lymphoid cell


Also found in: Dictionary, Thesaurus, Medical, Legal, Financial.

lymphoid cell

[′lim‚fȯid ‚sel]
(histology)
A mononucleocyte that resembles a leukocyte.
References in periodicals archive ?
Lymphoid cells obtained from normal (control) fish grew both in the presence and in the absence of PPD.
2] vge/mL and that 30% to 40% of them also carried HCV RNA in circulating lymphoid cells at levels between 10 and 1[0.
Table 1 indicates, however, that even after 2 weeks of daily exposure to the polysaccharide, non-NK lymphoid cells in the bone marrow were still decreased significantly (p < 0.
2 A: Dermis showing sheets of atypical lymphoid cells of intermediate to large size with brisk mitotic activity (hematoxylin & eosin staining [H&E] x400); B: Sheets of atypical lymphoid cells replacing testicular parenchyma showing frequent mitoses (H&E x400), inset--residual entrapped seminiferous tubules in the tumour (H&E x200); C: Tumour cells showing positivity for leukocyte common antigen (x400); D: Tumour cells showing positivity for CD20 (x400).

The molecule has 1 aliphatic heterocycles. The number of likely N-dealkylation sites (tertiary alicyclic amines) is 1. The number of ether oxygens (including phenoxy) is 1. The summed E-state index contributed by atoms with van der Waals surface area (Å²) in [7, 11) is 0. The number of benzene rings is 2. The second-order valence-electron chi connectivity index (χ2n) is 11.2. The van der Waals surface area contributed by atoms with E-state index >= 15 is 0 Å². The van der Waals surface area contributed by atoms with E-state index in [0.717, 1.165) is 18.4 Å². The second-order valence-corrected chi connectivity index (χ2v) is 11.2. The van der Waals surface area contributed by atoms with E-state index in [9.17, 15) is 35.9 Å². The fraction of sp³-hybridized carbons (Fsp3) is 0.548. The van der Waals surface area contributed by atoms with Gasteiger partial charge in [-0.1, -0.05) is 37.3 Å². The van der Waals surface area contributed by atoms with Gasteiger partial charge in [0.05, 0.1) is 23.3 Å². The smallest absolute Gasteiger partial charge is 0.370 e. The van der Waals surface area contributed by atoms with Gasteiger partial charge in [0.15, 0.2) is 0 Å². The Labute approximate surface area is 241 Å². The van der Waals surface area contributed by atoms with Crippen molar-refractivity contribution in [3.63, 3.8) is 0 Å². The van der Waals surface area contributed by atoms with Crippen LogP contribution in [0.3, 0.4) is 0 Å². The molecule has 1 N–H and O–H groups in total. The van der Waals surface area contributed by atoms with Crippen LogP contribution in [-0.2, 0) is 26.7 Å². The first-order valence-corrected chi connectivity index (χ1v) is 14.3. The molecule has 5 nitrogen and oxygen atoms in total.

Neoplastic lymphoid cells were diffusely immunohistochemically positive for CD30 and focally positive for CD3 (a T-cell marker) and epithelial membrane antigen.
Such diseases involve activation of both Th2 lymphocytes and type 2 innate lymphoid cells and are often associated with elevation in the numbers of eosinophils in both blood and target tissues.
Innate lymphoid cells were recently described by the scientific community and represent the first line of immunological defence on our body surfaces, which are constantly exposed to bacteria, such as the intestine or skin.
A few small clusters of large, activated CD30positive lymphoid cells were also present.
It typically manifests as a tumour of the lymphoid cells.
Although LPS-induced proliferation of lymphoid cells is thought to be primarily restricted to B cells, a number of reports suggest potential effects on T cells.